Shining yellow flowers in flattened domes top strong 24-inch or taller stems. In habit, Fernleaf Yarrow is a non-invasive clump-former. Foliage is light sage-green, and warmly aromatic.

This is a superb everlasting and cutflower – heads can reach 5 inches or more across. Some years ago, when I was growing everlastings and making wreaths and arrangements for sale, this was outstanding for its effect and attractive colour.

Close-up of the tightly packed flower head, with 6-legged visitors.

Close-up of the tightly packed flower head, with 6-legged visitors. Completely pest-free, though frequented by insects of all sorts seeking nectar and pollen. Hill Farm, July 2014. Image: HFN

Fernleaf Yarrow is one of those bombproof plants which just keep on looking good (or at the very least decent) even in challenging conditions. It has times of great beauty – new spring foliage is downy-soft, pleasingly aromatic, and elegantly fern-like, while the huge corymbes of tiny, bright yellow flowers remain gloriously untarnished for an astounding length of time – but even when the gold fades to brown and the leaves get a bit dusty-looking round about the beginning of autumn it remains upright and respectable.

This plant is a star of the xeriscape garden, thriving in sunny and dry locations, though it is appreciative of some supplemental moisture at summer’s peak. However, too rich a soil and too much moisture will cause Fernleaf Yarrow to produce lush foliage at the expense of flowers.

This plant is reputed to be very deer resistant, likely because of its downy foliage and high aromatic oil content.


Read Full Post »

Cushion Spurge - Euphorbia polychroma (syn. E. epithymoides) - Prince George, B.C. - May 18, 2014

Cushion Spurge – Euphorbia polychroma (syn. E. epithymoides) – Prince George, B.C. – May 18, 2014 Image: HFN

Perennial. Zone 1. Euphorbiaceae. Native of Europe from southern Germany to the Ukraine, Bulgaria, Greece and Turkey, where it grows in dry forests, mixed meadows, and on rocky hillsides.

Euphorbia was named by Linnaeus in 1753 for Euphorbus, the Greek physician of King Juba II (circa 12 B.C.E.) of ancient Numidia and Mauretania (approximately present-day Morocco), who reportedly discovered medicinal uses for the local species. While Linnaeus assigned the species name epithymoides for this plant, it was renamed polychroma in the 1850s by yet another classifying botanist, Anton Josef Kerner, and this name soon took precedence and is the more commonly recognized designation today. Polychroma is after the Greek polu – ‘many’ – and xrwma – ‘colour’, a reference to the shaded colours of the bracted stem tops and ornate flower clusters.

Sun to part shade; average conditions. This appears to be a deer resistant plant – something to note for those of you afflicted by these increasingly bold and destructive garden pests.

It’s well into May, and everywhere I go these days I note the unmistakably glow of this unique specimen plant. It flourishes happily in mature, well established gardens as much as in newer, more avant-garde plantings accenting newly built homes in the posher parts of town. When (and where) the lilacs bloom, then (and there) too the cushion spurge.

I first became aware of this rather unusual and eye-catching ornamental during our first spring living in an older neighbourhood in a small Alberta town. Many of the front porches of the modest clapboard-sided 1930s’ and 40s’ era homes were flanked by perfectly globular, neon-yellow-tipped twin bushes. Some kind of exotic shrub? – I wondered to myself, until a visit to the botanical garden at the Calgary Zoo acquainted me with its Latin name, and I was able to track it down in the gardening books. (This was long pre-internet – I smile at the memory of how laborious this sort of rather basic research used to be, before the wonders of the Google image search!)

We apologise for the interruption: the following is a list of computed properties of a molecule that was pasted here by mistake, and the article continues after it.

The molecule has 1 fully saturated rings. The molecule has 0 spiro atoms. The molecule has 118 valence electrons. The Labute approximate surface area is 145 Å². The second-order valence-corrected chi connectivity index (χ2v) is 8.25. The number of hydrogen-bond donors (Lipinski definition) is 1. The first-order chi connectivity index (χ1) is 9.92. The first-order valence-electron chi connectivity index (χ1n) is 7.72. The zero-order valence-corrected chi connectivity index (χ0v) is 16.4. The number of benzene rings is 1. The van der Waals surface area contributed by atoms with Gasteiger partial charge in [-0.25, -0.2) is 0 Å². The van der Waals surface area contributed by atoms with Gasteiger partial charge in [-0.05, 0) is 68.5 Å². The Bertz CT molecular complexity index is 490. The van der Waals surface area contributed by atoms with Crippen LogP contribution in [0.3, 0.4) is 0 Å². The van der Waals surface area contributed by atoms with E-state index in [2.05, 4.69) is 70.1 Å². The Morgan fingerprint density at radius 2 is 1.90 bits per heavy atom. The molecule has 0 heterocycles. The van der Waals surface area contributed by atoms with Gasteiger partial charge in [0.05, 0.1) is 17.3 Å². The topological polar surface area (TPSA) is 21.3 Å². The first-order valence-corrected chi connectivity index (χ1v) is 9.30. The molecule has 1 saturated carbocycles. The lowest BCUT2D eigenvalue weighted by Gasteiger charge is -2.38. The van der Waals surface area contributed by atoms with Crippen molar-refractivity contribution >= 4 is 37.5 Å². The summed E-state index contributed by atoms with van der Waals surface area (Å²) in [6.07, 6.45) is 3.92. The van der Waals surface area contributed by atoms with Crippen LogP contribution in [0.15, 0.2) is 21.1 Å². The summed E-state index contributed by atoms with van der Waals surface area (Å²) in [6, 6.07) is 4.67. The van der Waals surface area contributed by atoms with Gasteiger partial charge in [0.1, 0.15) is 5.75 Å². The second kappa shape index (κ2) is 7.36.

The natural form of this plant is neatly globular, though it may occasionally "birdsnest" with summer thunderstorms. If this happens, a hard trim to within 6 inches or so of the crown will result in quick regrowth to tidy cushion shape.

The natural form of this plant is neatly globular, though it may occasionally “birdsnest” with summer thunderstorms. If this happens, a hard trim to within 6 inches or so of the crown will result in quick regrowth to tidy cushion shape. Image: HFN

Cushion spurge grows to 18 inches tall and 2 ft. wide where happy – which is most places, as it is an adaptable, good-natured thing. It thrives in sun to part shade, and in modestly moist to dry soils, though it doesn’t care for overly soggy ground. Once established it is very drought tolerant, though it will definitely appreciate the occasional soaking in hot summers.

Clumps of woody-based stems are lined with whorls of soft green, rounded foliage, which are tipped with the modified leaves commonly referred to as bracts, though the correct term in this case is cyathium leaves. These turn a vivid, glowing, chartreuse-yellow, centered with clusters of tiny, even brighter yellow petal-less florets. These clusters include nectar-rich glands – nectaries – which reward foraging pollinators. I have not noticed that bees are particularly attracted to the blooms – though they do visit – but the highest traffic seems to be small flies, and ants and other crawling insects.


Note the small visitor. Image: HFN

An even closer view showing flower structure, and the downy hairs which give the entire plant its velvety texture.

An even closer view showing flower structure, and the downy hairs which give the entire plant its velvety texture. Image: HFN

After blooming and pollination – peak bloom time is all through May and into June – the yellow colour fades to a uniform green. Seed capsules form which eventually pop open later in the summer, catapulting seeds out into the garden, where they sprout in modest numbers. Seedlings are easily removed or transplanted to more desirable locations, where they quickly settle down to the business of growing and forming yet another perfect little globe.

Cushion spurge remains attractive through summer, and can be left to fend for itself or clipped back to produce fresh foliage. The plant fades to yellow in the autumn, frequently showing a red stage before the leaves finally wither after the last, hardest frosts.